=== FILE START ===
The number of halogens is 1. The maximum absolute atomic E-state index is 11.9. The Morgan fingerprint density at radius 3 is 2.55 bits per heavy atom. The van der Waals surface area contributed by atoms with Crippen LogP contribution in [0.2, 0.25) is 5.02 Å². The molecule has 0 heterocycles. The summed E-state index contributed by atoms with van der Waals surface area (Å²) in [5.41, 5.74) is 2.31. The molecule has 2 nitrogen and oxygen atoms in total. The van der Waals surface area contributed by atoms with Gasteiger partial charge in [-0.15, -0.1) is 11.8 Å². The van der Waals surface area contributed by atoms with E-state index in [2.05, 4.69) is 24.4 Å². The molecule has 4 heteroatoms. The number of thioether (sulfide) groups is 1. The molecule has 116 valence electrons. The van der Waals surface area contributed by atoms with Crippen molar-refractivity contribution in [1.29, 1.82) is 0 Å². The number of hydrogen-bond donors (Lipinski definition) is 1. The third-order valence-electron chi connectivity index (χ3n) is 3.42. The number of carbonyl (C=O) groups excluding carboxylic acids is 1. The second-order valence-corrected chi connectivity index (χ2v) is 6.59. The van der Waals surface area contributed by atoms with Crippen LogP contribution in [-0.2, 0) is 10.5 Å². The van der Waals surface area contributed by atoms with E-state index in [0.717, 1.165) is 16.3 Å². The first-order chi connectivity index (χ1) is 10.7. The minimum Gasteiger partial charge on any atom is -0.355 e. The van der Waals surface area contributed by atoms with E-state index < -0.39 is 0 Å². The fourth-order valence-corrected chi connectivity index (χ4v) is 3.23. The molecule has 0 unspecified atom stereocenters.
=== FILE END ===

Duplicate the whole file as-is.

The number of halogens is 1. The maximum absolute atomic E-state index is 11.9. The Morgan fingerprint density at radius 3 is 2.55 bits per heavy atom. The van der Waals surface area contributed by atoms with Crippen LogP contribution in [0.2, 0.25) is 5.02 Å². The molecule has 0 heterocycles. The summed E-state index contributed by atoms with van der Waals surface area (Å²) in [5.41, 5.74) is 2.31. The molecule has 2 nitrogen and oxygen atoms in total. The van der Waals surface area contributed by atoms with Gasteiger partial charge in [-0.15, -0.1) is 11.8 Å². The van der Waals surface area contributed by atoms with E-state index in [2.05, 4.69) is 24.4 Å². The molecule has 4 heteroatoms. The number of thioether (sulfide) groups is 1. The molecule has 116 valence electrons. The van der Waals surface area contributed by atoms with Crippen molar-refractivity contribution in [1.29, 1.82) is 0 Å². The number of hydrogen-bond donors (Lipinski definition) is 1. The third-order valence-electron chi connectivity index (χ3n) is 3.42. The number of carbonyl (C=O) groups excluding carboxylic acids is 1. The second-order valence-corrected chi connectivity index (χ2v) is 6.59. The van der Waals surface area contributed by atoms with Crippen LogP contribution in [-0.2, 0) is 10.5 Å². The van der Waals surface area contributed by atoms with E-state index in [0.717, 1.165) is 16.3 Å². The first-order chi connectivity index (χ1) is 10.7. The minimum Gasteiger partial charge on any atom is -0.355 e. The van der Waals surface area contributed by atoms with E-state index < -0.39 is 0 Å². The fourth-order valence-corrected chi connectivity index (χ4v) is 3.23. The molecule has 0 unspecified atom stereocenters.